19-25 Abraham didn’t focus on his own impotence and say, “It’s hopeless. This hundred-year-old body could never father a child.” Nor did he survey Sarah’s decades of infertility and give up. He didn’t tiptoe around God’s promise asking cautiously skeptical questions. He plunged into the promise and came up strong, ready for God, sure that God would make good on what he had said. That’s why it is said, “Abraham was declared fit before God by trusting God to set him right.” But it’s not just Abraham; it’s also us! The same thing gets said about us when we embrace and believe the One who brought Jesus to life when the conditions were equally hopeless. The sacrificed Jesus made us fit for God, set us right with God.

The Message (MSG)

Copyright © 1993, 2002, 2018 by Eugene H. Peterson

Romans 4 Amplified Bible (AMP)

Justification by Faith Evidenced in Old Testament

What then shall we say that Abraham, our forefather [a]humanly speaking, has found? [Has he obtained a favored standing?] For if Abraham was justified [that is, acquitted from the guilt of his sins] by works [those things he did that were good], he has something to boast about, but not before God. For what does the Scripture say? “Abraham believed in (trusted, relied on) God, and it was credited to his account as righteousness (right living, right standing with God).” Now to a laborer, his wages are not credited as a favor or a gift, but as an obligation [something owed to him]. But to the one who does not work [that is, the one who does not try to earn his salvation by doing good], but believes and completely trusts in Him who justifies the ungodly, his faith is [b]credited to him as righteousness (right standing with God). And in this same way David speaks of the blessing on the one to whom God credits righteousness apart from works:


Blessed and happy and favored are those whose lawless acts have been forgiven,
And whose sins have been covered up and completely buried.

Blessed and happy and favored is the man whose sin the Lord will not take into account nor charge against him.”

Is this blessing only for the circumcised, or also for the uncircumcised? For we say, “Faith was credited to Abraham as righteousness.” 10 How then was it credited [to him]? Was it after he had been circumcised, or before? Not after, but while [he was] uncircumcised. 11 He received the sign of circumcision, a seal or confirmation of the righteousness which he had by faith while [he was still] uncircumcised—this was so that he would be the [spiritual] father of all who believe without being circumcised—so that righteousness would be credited to them, 12 and [that he would be] the [spiritual] father of those circumcised who are not only circumcised, but who also walk in the steps of the faith of our father Abraham which he had before he was circumcised.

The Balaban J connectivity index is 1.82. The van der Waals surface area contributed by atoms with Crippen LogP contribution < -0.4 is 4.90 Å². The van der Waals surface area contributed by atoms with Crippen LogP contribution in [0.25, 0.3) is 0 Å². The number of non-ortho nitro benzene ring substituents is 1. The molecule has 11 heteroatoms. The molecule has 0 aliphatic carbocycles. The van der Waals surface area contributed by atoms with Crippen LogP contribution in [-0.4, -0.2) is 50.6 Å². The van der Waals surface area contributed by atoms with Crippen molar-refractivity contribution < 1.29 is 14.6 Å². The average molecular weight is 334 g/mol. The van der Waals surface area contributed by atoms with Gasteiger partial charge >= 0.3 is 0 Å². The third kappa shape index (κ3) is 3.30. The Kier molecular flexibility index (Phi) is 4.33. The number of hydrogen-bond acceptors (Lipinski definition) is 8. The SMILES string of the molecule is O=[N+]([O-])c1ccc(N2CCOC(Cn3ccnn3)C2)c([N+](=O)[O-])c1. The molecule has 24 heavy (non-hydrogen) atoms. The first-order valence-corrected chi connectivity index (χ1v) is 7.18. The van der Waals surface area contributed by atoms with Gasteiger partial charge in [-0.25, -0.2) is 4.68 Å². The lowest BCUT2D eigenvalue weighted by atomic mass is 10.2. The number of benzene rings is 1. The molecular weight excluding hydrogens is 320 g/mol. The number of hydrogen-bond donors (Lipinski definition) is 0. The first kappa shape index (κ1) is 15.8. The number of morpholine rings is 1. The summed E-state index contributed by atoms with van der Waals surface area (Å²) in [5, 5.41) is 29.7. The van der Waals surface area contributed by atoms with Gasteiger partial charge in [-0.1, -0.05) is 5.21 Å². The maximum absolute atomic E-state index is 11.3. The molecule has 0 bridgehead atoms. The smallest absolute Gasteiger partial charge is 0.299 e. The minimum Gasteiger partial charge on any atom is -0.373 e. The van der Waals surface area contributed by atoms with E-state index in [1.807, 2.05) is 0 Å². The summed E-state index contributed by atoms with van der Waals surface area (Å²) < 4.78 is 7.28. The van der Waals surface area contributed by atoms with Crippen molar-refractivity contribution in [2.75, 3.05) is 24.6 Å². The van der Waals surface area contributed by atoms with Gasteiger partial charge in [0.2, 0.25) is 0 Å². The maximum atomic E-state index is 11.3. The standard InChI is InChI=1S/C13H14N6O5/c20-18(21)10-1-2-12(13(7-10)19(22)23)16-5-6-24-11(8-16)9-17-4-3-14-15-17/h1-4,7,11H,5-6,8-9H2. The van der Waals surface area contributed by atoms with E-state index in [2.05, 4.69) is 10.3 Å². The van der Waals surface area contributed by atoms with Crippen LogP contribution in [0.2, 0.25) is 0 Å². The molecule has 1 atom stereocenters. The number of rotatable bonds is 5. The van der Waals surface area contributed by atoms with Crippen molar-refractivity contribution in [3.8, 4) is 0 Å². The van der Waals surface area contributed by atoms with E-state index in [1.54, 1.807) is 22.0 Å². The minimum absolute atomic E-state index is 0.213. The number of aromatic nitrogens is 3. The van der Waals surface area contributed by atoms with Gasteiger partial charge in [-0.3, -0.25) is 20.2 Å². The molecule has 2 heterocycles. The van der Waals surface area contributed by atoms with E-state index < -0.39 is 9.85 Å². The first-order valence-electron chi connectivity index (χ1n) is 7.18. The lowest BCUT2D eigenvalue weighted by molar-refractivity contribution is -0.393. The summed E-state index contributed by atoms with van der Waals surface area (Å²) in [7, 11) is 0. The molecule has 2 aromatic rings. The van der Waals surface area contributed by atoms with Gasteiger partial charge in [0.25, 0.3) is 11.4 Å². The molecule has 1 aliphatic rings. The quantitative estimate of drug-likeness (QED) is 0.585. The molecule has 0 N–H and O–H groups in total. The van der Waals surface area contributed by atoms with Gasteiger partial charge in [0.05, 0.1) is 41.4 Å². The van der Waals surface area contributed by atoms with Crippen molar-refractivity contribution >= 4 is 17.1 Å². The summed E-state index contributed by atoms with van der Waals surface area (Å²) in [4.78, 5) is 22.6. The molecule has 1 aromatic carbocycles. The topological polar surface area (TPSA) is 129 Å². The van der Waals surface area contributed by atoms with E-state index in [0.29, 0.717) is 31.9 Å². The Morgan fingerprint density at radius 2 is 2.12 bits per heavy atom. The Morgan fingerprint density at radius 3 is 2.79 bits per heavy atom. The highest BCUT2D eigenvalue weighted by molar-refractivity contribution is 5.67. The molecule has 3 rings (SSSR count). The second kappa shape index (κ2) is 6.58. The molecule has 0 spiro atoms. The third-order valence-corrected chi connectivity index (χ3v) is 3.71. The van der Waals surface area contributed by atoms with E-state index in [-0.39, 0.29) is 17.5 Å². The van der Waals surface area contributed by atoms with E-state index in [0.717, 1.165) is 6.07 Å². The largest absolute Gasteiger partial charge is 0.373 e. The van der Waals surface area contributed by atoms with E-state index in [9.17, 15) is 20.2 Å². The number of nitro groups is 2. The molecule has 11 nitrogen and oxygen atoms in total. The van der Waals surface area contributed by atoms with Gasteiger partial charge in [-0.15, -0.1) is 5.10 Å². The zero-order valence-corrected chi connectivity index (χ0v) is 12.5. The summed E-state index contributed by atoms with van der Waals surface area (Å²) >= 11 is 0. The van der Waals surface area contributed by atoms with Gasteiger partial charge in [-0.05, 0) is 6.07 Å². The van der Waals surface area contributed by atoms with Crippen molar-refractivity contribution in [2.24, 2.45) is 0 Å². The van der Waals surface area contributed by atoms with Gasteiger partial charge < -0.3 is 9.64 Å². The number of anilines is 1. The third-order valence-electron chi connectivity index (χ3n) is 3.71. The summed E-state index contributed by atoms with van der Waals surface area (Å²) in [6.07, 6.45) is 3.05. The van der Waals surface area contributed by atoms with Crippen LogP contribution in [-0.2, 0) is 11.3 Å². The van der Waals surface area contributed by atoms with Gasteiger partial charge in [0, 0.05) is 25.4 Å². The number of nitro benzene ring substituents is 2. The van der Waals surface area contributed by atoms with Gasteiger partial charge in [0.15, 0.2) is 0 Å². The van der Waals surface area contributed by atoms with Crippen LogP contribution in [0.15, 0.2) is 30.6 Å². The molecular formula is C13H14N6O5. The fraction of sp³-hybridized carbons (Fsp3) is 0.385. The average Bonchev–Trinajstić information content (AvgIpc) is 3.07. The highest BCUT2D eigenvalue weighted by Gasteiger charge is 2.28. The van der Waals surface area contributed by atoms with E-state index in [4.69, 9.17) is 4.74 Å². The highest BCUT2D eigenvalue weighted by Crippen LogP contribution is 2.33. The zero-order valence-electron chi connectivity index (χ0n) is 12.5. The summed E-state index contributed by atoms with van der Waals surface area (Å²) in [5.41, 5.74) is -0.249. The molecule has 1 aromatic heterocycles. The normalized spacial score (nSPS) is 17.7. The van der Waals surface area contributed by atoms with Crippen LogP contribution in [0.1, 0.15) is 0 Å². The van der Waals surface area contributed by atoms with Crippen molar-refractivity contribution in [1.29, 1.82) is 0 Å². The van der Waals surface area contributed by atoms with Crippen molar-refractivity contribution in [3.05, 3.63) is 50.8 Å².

13 For the promise to Abraham or to his descendants that he would be heir of the world was not through [observing the requirements of] the Law, but through the righteousness of faith. 14 If those who are [followers] of the Law are [the true] heirs [of Abraham], then faith [leading to salvation] is of no effect and void, and the promise [of God] is nullified. 15 For the Law results in [God’s] wrath [against sin], but where there is no law, there is no violation [of it either].

16 Therefore, [inheriting] the promise depends entirely on faith [that is, confident trust in the unseen God], in order that it may be given as an act of grace [His unmerited favor and mercy], so that the promise will be [legally] guaranteed to all the descendants [of Abraham]—not only for those [Jewish believers] who keep the Law, but also for those [Gentile believers] who share the faith of Abraham, who is the [spiritual] father of us all— 17 (as it is written [in Scripture], “I have made you a father of many nations) in the sight of Him in whom he believed, that is, God [c]who gives life to the dead and calls into being that which does not exist. 18 In hope against hope Abraham believed that he would become a father of many nations, as he had been promised [by God]: “So [numberless] shall your descendants be.” 19 Without becoming weak in faith he considered his own body, now as good as dead [for producing children] since he was about a hundred years old, and [he considered] the deadness of Sarah’s womb. 20 But he did not doubt or waver in unbelief concerning the promise of God, but he grew strong and empowered by faith, giving glory to God, 21 being fully convinced that God had the power to do what He had promised. 22 Therefore his faith was credited to him as righteousness (right standing with God). 23 Now not for his sake alone was it written that it was credited to him, 24 but for our sake also—to whom righteousness will be credited, as those who believe in Him who raised Jesus our Lord from the dead— 25 who was betrayed and crucified because of our sins, and was raised [from the dead] because of our justification [our acquittal—absolving us of all sin before God].